"It is essential to promote forms of communication that not only challenge the patriarchal nature of media but strive to decentralise and democratise them: to create media that encourage dialogue and debate; media that advance women and peoples' creativity [...] Media which are responsive to people's needs". (The Bangkok Declaration, 1994) This blog seeks to encourage a critical engagement with questions about the gender dimensions of print, broadcast and digital media policy and practice. The posts highlight news, events, analyses and information from around the world in an effort to spur gender-focussed debate and action.
The just-published BBC's gender pay gap report for 2017/2018 shows some progress has been made during the past year.Read More
Introducing Gender Equal Media Scotland (GEMScot), an initiative created to transform media in Scotland through feminist research, journalism and advocacy.Read More
Trainee reporter Ambika Raja of the New Indian Express in Kozhikode, Kerala wins NWMI FellowshipRead More
“What Gets Measured Gets Done” #WGMGD campaign aims to bridge the gender gap in news and information media by 2025.Read More
Ageism in the media. A report on research on gender portrayal in German television and film.Read More
The Indian Express newspaper's month-long campaign featuring gender-focused news stories designed to challenge gender stereotypes and give women and sexual minorities a fair share in news coverage.Read More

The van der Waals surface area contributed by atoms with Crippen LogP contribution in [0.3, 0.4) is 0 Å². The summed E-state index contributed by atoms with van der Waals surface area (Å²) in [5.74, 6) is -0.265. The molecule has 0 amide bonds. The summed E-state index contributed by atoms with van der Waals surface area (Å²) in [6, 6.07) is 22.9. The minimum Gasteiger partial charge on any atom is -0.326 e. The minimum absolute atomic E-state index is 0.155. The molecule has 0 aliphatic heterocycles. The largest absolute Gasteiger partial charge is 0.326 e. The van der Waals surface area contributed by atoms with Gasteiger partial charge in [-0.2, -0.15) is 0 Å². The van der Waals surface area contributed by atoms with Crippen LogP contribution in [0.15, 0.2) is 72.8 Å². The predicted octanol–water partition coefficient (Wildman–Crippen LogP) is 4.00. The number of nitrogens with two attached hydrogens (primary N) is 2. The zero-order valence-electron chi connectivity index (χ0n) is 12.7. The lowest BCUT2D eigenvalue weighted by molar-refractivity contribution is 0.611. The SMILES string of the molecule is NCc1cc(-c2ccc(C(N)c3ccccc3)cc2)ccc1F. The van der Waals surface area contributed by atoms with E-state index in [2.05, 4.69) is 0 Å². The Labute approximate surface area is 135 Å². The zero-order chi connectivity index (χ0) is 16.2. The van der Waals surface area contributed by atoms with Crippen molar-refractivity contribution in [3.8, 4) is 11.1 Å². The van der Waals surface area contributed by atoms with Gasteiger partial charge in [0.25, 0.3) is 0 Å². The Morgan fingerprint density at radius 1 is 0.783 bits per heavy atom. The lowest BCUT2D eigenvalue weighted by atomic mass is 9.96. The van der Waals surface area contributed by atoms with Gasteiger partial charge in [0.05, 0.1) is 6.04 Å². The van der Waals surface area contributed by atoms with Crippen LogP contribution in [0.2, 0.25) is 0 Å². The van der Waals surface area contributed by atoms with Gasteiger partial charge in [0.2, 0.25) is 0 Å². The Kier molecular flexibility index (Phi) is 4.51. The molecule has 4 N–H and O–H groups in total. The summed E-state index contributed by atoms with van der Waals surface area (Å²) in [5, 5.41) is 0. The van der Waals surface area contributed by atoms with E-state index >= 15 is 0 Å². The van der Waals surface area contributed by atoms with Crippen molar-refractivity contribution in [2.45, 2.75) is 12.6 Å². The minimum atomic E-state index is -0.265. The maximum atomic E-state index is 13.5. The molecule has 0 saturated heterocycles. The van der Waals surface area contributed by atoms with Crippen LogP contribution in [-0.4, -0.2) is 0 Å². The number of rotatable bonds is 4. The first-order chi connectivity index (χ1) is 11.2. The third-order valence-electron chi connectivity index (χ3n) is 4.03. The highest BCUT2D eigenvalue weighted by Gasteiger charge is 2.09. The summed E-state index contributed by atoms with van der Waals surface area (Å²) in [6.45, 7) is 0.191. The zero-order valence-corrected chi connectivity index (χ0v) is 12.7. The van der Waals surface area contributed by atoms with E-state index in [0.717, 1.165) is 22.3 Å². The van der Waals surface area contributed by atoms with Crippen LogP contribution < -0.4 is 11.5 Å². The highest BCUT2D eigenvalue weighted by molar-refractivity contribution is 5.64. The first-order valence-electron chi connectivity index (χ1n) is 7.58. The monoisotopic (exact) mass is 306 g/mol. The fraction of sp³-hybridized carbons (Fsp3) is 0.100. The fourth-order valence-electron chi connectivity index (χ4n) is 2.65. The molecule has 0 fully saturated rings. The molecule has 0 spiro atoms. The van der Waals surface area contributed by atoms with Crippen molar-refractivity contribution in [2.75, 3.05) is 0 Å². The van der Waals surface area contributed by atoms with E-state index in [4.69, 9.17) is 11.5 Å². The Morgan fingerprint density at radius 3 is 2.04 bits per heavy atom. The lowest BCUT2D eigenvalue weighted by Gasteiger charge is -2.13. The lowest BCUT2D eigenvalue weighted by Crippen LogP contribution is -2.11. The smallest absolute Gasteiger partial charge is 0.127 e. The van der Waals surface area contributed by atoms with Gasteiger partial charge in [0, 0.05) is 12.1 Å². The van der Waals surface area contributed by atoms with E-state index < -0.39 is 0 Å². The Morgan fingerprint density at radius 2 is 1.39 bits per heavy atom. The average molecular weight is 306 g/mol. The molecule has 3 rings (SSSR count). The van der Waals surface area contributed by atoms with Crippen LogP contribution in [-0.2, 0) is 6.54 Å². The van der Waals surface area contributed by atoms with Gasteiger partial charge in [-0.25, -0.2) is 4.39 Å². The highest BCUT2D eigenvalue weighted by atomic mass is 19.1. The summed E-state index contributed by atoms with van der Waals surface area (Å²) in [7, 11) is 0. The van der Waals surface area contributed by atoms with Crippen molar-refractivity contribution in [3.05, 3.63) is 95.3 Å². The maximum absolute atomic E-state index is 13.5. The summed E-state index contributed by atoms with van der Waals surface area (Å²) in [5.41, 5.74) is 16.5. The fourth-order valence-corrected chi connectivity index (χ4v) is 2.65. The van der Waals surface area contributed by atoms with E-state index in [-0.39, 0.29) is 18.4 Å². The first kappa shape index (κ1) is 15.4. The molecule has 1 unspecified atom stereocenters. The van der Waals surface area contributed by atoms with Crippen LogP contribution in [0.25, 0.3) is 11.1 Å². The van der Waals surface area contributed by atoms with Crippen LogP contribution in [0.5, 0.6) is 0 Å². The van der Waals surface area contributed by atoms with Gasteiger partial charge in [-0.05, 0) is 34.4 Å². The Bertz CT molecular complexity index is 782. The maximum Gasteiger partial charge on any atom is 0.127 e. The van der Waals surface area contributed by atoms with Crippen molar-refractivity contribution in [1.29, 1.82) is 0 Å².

Update on project“Women in Palestinian Media” implemented by Women and Media Development (TAM) to increase visibility of women in media on issues concerning peace, conflict and security.Read More
Reflections by Jennifer Lee, U.S. Feminist Filmmaker and International Ambassador of the Global Media Monitoring Project (GMMP)Read More
Globally, in what news medium is the gender gap in reporters the narrowest?
You are correct!
Female news reporters are most present in radio at 41%, and least present in print news at 35%. The proportion of female reporters has increased most dramatically on radio compared to print and television news over the past 15 years.
Consult the Global Media Monitoring Project reports for more information.